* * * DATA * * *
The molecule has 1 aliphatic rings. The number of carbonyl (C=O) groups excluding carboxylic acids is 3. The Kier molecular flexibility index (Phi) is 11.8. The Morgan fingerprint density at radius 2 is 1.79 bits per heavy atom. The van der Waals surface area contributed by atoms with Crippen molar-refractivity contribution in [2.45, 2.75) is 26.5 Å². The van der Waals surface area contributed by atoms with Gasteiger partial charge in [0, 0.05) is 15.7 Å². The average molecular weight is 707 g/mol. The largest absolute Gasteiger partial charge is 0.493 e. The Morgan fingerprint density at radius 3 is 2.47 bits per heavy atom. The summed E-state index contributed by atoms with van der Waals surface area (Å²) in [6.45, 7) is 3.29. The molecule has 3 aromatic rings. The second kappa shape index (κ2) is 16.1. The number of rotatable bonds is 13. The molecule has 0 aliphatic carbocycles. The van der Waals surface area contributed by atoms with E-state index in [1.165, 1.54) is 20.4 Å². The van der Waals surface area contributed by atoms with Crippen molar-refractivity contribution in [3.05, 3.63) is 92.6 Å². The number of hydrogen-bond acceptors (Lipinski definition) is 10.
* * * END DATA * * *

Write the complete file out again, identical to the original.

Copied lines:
The molecule has 1 aliphatic rings. The number of carbonyl (C=O) groups excluding carboxylic acids is 3. The Kier molecular flexibility index (Phi) is 11.8. The Morgan fingerprint density at radius 2 is 1.79 bits per heavy atom. The van der Waals surface area contributed by atoms with Crippen molar-refractivity contribution in [2.45, 2.75) is 26.5 Å². The van der Waals surface area contributed by atoms with Gasteiger partial charge in [0, 0.05) is 15.7 Å². The average molecular weight is 707 g/mol. The largest absolute Gasteiger partial charge is 0.493 e. The Morgan fingerprint density at radius 3 is 2.47 bits per heavy atom. The summed E-state index contributed by atoms with van der Waals surface area (Å²) in [6.45, 7) is 3.29. The molecule has 3 aromatic rings. The second kappa shape index (κ2) is 16.1. The number of rotatable bonds is 13. The molecule has 0 aliphatic carbocycles. The van der Waals surface area contributed by atoms with E-state index in [1.165, 1.54) is 20.4 Å². The van der Waals surface area contributed by atoms with Crippen molar-refractivity contribution in [3.05, 3.63) is 92.6 Å². The number of hydrogen-bond acceptors (Lipinski definition) is 10.